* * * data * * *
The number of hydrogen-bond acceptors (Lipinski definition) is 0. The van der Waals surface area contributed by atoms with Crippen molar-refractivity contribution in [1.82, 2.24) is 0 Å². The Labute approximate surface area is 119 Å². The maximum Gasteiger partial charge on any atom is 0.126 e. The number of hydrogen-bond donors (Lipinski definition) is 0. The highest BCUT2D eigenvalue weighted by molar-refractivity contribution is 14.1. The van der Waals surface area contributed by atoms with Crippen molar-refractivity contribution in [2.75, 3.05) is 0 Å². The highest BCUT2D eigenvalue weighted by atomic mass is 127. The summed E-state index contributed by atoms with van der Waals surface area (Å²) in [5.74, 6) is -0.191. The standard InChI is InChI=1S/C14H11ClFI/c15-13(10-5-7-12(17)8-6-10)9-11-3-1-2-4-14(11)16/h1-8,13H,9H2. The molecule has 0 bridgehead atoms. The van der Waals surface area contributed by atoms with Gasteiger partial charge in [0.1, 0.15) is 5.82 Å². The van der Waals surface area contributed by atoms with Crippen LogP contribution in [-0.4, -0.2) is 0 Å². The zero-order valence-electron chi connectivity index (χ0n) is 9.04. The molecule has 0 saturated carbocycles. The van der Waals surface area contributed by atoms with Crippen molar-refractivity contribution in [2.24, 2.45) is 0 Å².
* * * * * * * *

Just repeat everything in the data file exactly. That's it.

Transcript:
The number of hydrogen-bond acceptors (Lipinski definition) is 0. The van der Waals surface area contributed by atoms with Crippen molar-refractivity contribution in [1.82, 2.24) is 0 Å². The Labute approximate surface area is 119 Å². The maximum Gasteiger partial charge on any atom is 0.126 e. The number of hydrogen-bond donors (Lipinski definition) is 0. The highest BCUT2D eigenvalue weighted by molar-refractivity contribution is 14.1. The van der Waals surface area contributed by atoms with Crippen molar-refractivity contribution in [2.75, 3.05) is 0 Å². The highest BCUT2D eigenvalue weighted by atomic mass is 127. The summed E-state index contributed by atoms with van der Waals surface area (Å²) in [5.74, 6) is -0.191. The standard InChI is InChI=1S/C14H11ClFI/c15-13(10-5-7-12(17)8-6-10)9-11-3-1-2-4-14(11)16/h1-8,13H,9H2. The molecule has 0 bridgehead atoms. The van der Waals surface area contributed by atoms with Gasteiger partial charge in [0.1, 0.15) is 5.82 Å². The van der Waals surface area contributed by atoms with Crippen LogP contribution in [-0.4, -0.2) is 0 Å². The zero-order valence-electron chi connectivity index (χ0n) is 9.04. The molecule has 0 saturated carbocycles. The van der Waals surface area contributed by atoms with Crippen molar-refractivity contribution in [2.24, 2.45) is 0 Å².